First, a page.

Finance officials representing over 150 countries are winding up two days of meetings Sunday at the International Monetary Fund and World Bank in Washington. The ministers are assessing poverty reduction strategies and the need for more support for the world's poorest countries.
The discussion is focusing on how much additional money should go to the poor countries and whether it should come in the form of grants or low-interest loans. The United States is leading a drive for more grants as well as increased accountability in how aid money is used.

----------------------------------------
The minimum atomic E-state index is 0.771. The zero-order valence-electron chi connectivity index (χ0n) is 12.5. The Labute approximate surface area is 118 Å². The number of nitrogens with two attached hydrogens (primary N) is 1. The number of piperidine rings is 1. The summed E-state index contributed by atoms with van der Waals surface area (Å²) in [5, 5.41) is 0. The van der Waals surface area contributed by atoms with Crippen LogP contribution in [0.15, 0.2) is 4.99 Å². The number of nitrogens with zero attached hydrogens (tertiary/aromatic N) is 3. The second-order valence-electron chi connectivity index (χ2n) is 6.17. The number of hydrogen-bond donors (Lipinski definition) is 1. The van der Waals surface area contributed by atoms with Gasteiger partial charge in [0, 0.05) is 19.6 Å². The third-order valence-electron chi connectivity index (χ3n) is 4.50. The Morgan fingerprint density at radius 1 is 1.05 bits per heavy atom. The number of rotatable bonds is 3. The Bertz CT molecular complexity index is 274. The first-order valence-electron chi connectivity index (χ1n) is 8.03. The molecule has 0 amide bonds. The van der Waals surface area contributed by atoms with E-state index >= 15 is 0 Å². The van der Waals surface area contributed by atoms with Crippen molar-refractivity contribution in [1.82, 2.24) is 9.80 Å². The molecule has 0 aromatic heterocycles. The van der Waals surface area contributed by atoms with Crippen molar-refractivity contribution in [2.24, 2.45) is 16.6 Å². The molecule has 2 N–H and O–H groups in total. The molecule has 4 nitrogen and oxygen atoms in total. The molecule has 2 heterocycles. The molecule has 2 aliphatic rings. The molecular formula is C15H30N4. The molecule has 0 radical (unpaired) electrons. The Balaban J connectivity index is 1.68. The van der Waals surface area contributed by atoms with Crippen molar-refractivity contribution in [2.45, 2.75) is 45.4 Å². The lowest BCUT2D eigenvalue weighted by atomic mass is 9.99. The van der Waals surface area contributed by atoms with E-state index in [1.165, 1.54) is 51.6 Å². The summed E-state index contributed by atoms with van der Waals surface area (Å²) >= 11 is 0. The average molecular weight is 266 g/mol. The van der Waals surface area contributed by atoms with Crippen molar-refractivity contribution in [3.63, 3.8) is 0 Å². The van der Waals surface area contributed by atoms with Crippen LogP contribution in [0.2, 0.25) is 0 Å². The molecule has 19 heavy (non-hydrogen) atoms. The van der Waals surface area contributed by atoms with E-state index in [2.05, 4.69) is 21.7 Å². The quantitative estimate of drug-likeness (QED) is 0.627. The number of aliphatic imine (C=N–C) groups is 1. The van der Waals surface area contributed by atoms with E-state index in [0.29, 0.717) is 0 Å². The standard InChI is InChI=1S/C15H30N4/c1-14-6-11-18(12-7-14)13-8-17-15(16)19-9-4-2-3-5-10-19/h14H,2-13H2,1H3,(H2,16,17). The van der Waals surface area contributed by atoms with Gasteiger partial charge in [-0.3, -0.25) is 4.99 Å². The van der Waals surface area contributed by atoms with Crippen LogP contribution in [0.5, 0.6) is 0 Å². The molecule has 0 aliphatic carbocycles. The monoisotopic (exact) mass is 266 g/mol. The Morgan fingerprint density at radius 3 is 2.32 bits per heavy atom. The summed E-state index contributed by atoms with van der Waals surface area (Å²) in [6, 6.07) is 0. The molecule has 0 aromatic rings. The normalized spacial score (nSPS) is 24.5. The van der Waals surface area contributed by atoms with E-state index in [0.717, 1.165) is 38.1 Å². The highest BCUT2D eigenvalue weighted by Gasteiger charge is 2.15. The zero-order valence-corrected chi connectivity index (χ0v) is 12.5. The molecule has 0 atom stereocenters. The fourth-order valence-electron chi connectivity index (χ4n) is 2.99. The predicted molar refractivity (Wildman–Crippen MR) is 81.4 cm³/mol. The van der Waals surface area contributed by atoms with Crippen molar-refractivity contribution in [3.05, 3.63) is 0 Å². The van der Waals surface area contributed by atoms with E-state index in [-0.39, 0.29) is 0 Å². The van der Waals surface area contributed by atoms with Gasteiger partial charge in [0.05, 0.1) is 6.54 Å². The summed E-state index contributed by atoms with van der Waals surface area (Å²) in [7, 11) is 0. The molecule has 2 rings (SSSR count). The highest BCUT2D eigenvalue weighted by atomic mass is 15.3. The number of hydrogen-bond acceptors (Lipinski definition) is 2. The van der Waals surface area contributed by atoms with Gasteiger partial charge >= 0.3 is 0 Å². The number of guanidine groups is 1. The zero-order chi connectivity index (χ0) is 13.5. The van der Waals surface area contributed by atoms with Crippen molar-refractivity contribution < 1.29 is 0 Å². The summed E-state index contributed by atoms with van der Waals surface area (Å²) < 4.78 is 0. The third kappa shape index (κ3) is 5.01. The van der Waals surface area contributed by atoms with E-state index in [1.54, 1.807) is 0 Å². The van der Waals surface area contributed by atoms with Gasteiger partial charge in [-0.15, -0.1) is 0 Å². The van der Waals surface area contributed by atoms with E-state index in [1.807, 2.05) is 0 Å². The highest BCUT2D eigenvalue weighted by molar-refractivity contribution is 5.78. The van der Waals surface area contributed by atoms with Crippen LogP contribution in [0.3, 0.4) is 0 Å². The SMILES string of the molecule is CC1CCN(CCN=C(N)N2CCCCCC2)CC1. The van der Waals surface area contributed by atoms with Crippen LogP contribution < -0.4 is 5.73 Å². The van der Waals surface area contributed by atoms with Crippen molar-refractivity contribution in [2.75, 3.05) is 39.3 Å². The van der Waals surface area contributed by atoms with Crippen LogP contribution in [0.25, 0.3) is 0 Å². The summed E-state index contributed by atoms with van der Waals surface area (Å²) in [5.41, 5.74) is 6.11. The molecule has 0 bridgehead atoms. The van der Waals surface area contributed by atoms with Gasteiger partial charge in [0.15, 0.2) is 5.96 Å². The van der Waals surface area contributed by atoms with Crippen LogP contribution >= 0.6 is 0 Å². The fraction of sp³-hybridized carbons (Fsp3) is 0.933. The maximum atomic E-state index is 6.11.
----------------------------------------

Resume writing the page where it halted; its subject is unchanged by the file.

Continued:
Twenty-four finance ministers comprising the World Bank's Development Committee are also reviewing the bank's four-year-old debt relief program. There is disappointment that progress has been slow even though over 20 countries have now had most of their debts reduced. The bank meanwhile is warning that progress in poverty reduction is uneven and that some poor countries in Africa are falling even further behind.
The finance ministers are generally encouraged that world economic performance is improving but they worry about the impact of rising oil prices.